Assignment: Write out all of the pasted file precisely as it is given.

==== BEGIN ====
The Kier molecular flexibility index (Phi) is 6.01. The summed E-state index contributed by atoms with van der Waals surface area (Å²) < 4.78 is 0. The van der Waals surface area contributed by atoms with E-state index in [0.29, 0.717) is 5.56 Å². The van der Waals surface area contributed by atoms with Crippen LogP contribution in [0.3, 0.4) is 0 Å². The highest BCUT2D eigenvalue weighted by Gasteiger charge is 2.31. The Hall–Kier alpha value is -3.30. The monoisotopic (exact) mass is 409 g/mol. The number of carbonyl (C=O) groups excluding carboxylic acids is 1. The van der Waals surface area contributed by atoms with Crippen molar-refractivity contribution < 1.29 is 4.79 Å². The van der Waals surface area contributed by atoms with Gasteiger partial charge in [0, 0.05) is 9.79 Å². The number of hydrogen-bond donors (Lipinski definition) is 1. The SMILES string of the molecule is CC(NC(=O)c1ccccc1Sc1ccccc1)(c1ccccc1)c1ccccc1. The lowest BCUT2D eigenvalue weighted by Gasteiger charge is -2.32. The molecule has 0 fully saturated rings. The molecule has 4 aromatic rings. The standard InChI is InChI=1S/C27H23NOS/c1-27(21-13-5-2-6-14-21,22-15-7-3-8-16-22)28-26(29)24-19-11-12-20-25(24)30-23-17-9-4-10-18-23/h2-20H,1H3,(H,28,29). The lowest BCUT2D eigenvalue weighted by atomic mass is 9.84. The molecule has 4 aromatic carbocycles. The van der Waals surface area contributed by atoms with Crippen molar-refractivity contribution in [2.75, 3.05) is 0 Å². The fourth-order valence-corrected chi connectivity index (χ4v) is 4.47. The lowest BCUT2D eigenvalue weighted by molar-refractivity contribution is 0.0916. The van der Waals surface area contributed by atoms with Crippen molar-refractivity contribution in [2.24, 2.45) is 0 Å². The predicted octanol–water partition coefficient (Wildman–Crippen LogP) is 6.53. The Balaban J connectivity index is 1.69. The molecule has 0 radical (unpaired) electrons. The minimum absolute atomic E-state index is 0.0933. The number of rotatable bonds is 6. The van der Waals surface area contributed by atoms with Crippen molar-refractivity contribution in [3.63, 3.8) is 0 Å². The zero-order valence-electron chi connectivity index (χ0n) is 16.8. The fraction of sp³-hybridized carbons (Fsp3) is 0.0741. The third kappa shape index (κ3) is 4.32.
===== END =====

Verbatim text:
The Kier molecular flexibility index (Phi) is 6.01. The summed E-state index contributed by atoms with van der Waals surface area (Å²) < 4.78 is 0. The van der Waals surface area contributed by atoms with E-state index in [0.29, 0.717) is 5.56 Å². The van der Waals surface area contributed by atoms with Crippen LogP contribution in [0.3, 0.4) is 0 Å². The highest BCUT2D eigenvalue weighted by Gasteiger charge is 2.31. The Hall–Kier alpha value is -3.30. The monoisotopic (exact) mass is 409 g/mol. The number of carbonyl (C=O) groups excluding carboxylic acids is 1. The van der Waals surface area contributed by atoms with Crippen molar-refractivity contribution < 1.29 is 4.79 Å². The van der Waals surface area contributed by atoms with Gasteiger partial charge in [0, 0.05) is 9.79 Å². The number of hydrogen-bond donors (Lipinski definition) is 1. The SMILES string of the molecule is CC(NC(=O)c1ccccc1Sc1ccccc1)(c1ccccc1)c1ccccc1. The lowest BCUT2D eigenvalue weighted by Gasteiger charge is -2.32. The molecule has 0 fully saturated rings. The molecule has 4 aromatic rings. The standard InChI is InChI=1S/C27H23NOS/c1-27(21-13-5-2-6-14-21,22-15-7-3-8-16-22)28-26(29)24-19-11-12-20-25(24)30-23-17-9-4-10-18-23/h2-20H,1H3,(H,28,29). The lowest BCUT2D eigenvalue weighted by atomic mass is 9.84. The molecule has 4 aromatic carbocycles. The van der Waals surface area contributed by atoms with Crippen molar-refractivity contribution in [2.75, 3.05) is 0 Å². The fourth-order valence-corrected chi connectivity index (χ4v) is 4.47. The lowest BCUT2D eigenvalue weighted by molar-refractivity contribution is 0.0916. The van der Waals surface area contributed by atoms with Crippen molar-refractivity contribution in [2.24, 2.45) is 0 Å². The predicted octanol–water partition coefficient (Wildman–Crippen LogP) is 6.53. The Balaban J connectivity index is 1.69. The molecule has 0 radical (unpaired) electrons. The minimum absolute atomic E-state index is 0.0933. The number of rotatable bonds is 6. The van der Waals surface area contributed by atoms with Crippen molar-refractivity contribution in [3.63, 3.8) is 0 Å². The zero-order valence-electron chi connectivity index (χ0n) is 16.8. The fraction of sp³-hybridized carbons (Fsp3) is 0.0741. The third kappa shape index (κ3) is 4.32.